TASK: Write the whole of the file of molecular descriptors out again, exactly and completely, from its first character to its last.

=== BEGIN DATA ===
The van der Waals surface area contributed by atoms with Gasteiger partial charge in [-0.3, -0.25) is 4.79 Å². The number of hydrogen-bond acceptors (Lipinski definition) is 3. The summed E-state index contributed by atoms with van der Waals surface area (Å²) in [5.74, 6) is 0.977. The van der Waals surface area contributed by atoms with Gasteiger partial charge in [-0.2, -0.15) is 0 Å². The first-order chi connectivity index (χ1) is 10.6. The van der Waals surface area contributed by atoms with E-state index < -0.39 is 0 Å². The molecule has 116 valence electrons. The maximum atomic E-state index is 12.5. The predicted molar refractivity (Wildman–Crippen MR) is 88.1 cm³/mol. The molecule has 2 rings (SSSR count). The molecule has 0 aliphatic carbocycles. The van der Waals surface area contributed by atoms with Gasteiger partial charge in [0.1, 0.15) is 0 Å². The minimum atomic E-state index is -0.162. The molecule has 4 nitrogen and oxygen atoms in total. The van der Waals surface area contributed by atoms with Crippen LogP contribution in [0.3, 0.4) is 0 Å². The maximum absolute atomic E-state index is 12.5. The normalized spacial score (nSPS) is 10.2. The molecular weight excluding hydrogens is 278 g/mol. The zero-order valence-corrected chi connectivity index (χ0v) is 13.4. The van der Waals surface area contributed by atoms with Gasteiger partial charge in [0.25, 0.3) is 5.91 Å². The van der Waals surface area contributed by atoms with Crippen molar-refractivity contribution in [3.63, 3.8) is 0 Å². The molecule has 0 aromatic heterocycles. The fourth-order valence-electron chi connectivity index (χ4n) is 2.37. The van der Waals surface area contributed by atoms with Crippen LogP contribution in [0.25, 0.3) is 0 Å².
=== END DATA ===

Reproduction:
The van der Waals surface area contributed by atoms with Gasteiger partial charge in [-0.3, -0.25) is 4.79 Å². The number of hydrogen-bond acceptors (Lipinski definition) is 3. The summed E-state index contributed by atoms with van der Waals surface area (Å²) in [5.74, 6) is 0.977. The van der Waals surface area contributed by atoms with Gasteiger partial charge in [-0.2, -0.15) is 0 Å². The first-order chi connectivity index (χ1) is 10.6. The van der Waals surface area contributed by atoms with E-state index < -0.39 is 0 Å². The molecule has 116 valence electrons. The maximum atomic E-state index is 12.5. The predicted molar refractivity (Wildman–Crippen MR) is 88.1 cm³/mol. The molecule has 2 rings (SSSR count). The molecule has 0 aliphatic carbocycles. The van der Waals surface area contributed by atoms with Gasteiger partial charge in [0.1, 0.15) is 0 Å². The minimum atomic E-state index is -0.162. The molecule has 4 nitrogen and oxygen atoms in total. The van der Waals surface area contributed by atoms with Crippen LogP contribution in [0.3, 0.4) is 0 Å². The maximum absolute atomic E-state index is 12.5. The normalized spacial score (nSPS) is 10.2. The molecular weight excluding hydrogens is 278 g/mol. The zero-order valence-corrected chi connectivity index (χ0v) is 13.4. The van der Waals surface area contributed by atoms with Gasteiger partial charge in [0.25, 0.3) is 5.91 Å². The van der Waals surface area contributed by atoms with Crippen molar-refractivity contribution in [3.63, 3.8) is 0 Å². The molecule has 0 aromatic heterocycles. The fourth-order valence-electron chi connectivity index (χ4n) is 2.37. The van der Waals surface area contributed by atoms with Crippen LogP contribution in [0.25, 0.3) is 0 Å².